He was a strong, robust man, the undercover cop who that morning surprised me while I tried to steal a camera from a tourist in St. Peter’s Square. He put the cuffs on me, he made me follow him to his car, and he opened the door, and had me sit down. He also got in the car, looked me in the eyes, and he opened the door, and had me sit down. He also got in the car, looked me in the eyes, and all of a sudden… began to cry! Between the tears he told me that I couldn’t go on like this, that I was throwing my life away and that I had to change. I looked at him in shock, disbelief! He didn’t even know me, didn’t know my name. Why was he so worried about me? I was a drug addict, a thief! Dozens of policemen before him had simply taken me to prison and left me there! Why was he different? I couldn’t understand what was happening. This unknown man cried for me those tears that I had never cried until then. I considered myself a lost cause, hopeless. And instead he told me that I could start a new life… that he would have taken me to church and then to a place where I could get help. Perhaps I would have never given in if it weren’t for the tears… for the first time I didn’t feel like an addict and a thief, but a man, needing forgiveness and healing.”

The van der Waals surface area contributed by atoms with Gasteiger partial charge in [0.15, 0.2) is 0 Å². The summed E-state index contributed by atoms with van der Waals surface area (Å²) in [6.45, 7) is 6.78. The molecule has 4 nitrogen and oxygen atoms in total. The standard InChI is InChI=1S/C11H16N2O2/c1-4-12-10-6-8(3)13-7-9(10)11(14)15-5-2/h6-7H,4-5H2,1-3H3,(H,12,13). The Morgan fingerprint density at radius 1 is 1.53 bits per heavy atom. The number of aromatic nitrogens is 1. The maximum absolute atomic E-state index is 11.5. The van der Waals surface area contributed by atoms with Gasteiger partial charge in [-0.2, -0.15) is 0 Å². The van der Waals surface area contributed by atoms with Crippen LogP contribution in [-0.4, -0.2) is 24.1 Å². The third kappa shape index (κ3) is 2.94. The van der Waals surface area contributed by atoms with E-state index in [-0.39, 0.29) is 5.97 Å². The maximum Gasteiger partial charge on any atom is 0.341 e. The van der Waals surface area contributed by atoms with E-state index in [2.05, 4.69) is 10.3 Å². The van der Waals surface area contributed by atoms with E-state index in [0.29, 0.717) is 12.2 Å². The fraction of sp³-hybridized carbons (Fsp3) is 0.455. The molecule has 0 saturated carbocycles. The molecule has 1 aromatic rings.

These are words that I heard in Rome a few years ago during the witness of a young married man, father of a beautiful baby girl, now responsible for a half-way house and missionary in Peru! I never forgot them because they made me think of God. If this police officer was able to make his own the suffering and misery of this young man, that he saw only once, how much more God who knows us deeply and loves us like children! How many times do we perceive God as a policeman, ready to see our mistakes and punish us? And yet Jesus speaks to us of a Father. In whom, more than Him, can we believe? Let’s try to reread Luke 15, called by theologians the “heart of the Gospel.” We will meet that shepherd who runs after the lost sheep, that woman who cleans the whole house to find her lost coin, that father who throws himself on his son’s neck as soon as he returns… It seems like Jesus, telling these parables, didn’t know how else to convince us of the Father’s goodness. He is the one that taught us to ask the Father to forgive us our sins! He is the one that continues to give His forgiveness in the words of absolution of our priests in the confessional. And He is the same one who brings out of the Church new devotions so that the message of His Mercy is not forgotten.